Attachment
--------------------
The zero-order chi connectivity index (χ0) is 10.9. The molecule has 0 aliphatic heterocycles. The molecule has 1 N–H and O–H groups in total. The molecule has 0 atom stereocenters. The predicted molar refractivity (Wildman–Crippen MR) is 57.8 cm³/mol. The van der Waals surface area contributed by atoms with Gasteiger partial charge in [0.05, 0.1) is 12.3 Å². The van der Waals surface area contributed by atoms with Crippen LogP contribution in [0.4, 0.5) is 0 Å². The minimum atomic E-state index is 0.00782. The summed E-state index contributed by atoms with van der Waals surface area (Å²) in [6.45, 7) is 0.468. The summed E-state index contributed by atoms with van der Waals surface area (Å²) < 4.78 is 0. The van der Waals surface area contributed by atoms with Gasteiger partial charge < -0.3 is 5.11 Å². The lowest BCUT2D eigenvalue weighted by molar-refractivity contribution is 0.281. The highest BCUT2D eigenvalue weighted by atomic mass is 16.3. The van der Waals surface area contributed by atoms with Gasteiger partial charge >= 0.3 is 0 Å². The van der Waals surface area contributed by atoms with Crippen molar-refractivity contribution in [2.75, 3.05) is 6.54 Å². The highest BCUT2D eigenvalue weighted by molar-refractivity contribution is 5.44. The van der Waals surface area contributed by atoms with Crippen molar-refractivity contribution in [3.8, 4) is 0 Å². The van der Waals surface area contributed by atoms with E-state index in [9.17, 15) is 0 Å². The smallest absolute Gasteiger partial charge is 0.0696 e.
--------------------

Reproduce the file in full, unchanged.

The zero-order chi connectivity index (χ0) is 10.9. The molecule has 0 aliphatic heterocycles. The molecule has 1 N–H and O–H groups in total. The molecule has 0 atom stereocenters. The predicted molar refractivity (Wildman–Crippen MR) is 57.8 cm³/mol. The van der Waals surface area contributed by atoms with Gasteiger partial charge in [0.05, 0.1) is 12.3 Å². The van der Waals surface area contributed by atoms with Crippen LogP contribution in [0.4, 0.5) is 0 Å². The minimum atomic E-state index is 0.00782. The summed E-state index contributed by atoms with van der Waals surface area (Å²) in [6.45, 7) is 0.468. The summed E-state index contributed by atoms with van der Waals surface area (Å²) < 4.78 is 0. The van der Waals surface area contributed by atoms with Gasteiger partial charge < -0.3 is 5.11 Å². The lowest BCUT2D eigenvalue weighted by molar-refractivity contribution is 0.281. The highest BCUT2D eigenvalue weighted by atomic mass is 16.3. The van der Waals surface area contributed by atoms with Gasteiger partial charge >= 0.3 is 0 Å². The van der Waals surface area contributed by atoms with Crippen molar-refractivity contribution in [2.75, 3.05) is 6.54 Å². The highest BCUT2D eigenvalue weighted by molar-refractivity contribution is 5.44. The van der Waals surface area contributed by atoms with Crippen molar-refractivity contribution in [3.8, 4) is 0 Å². The van der Waals surface area contributed by atoms with E-state index in [9.17, 15) is 0 Å². The smallest absolute Gasteiger partial charge is 0.0696 e.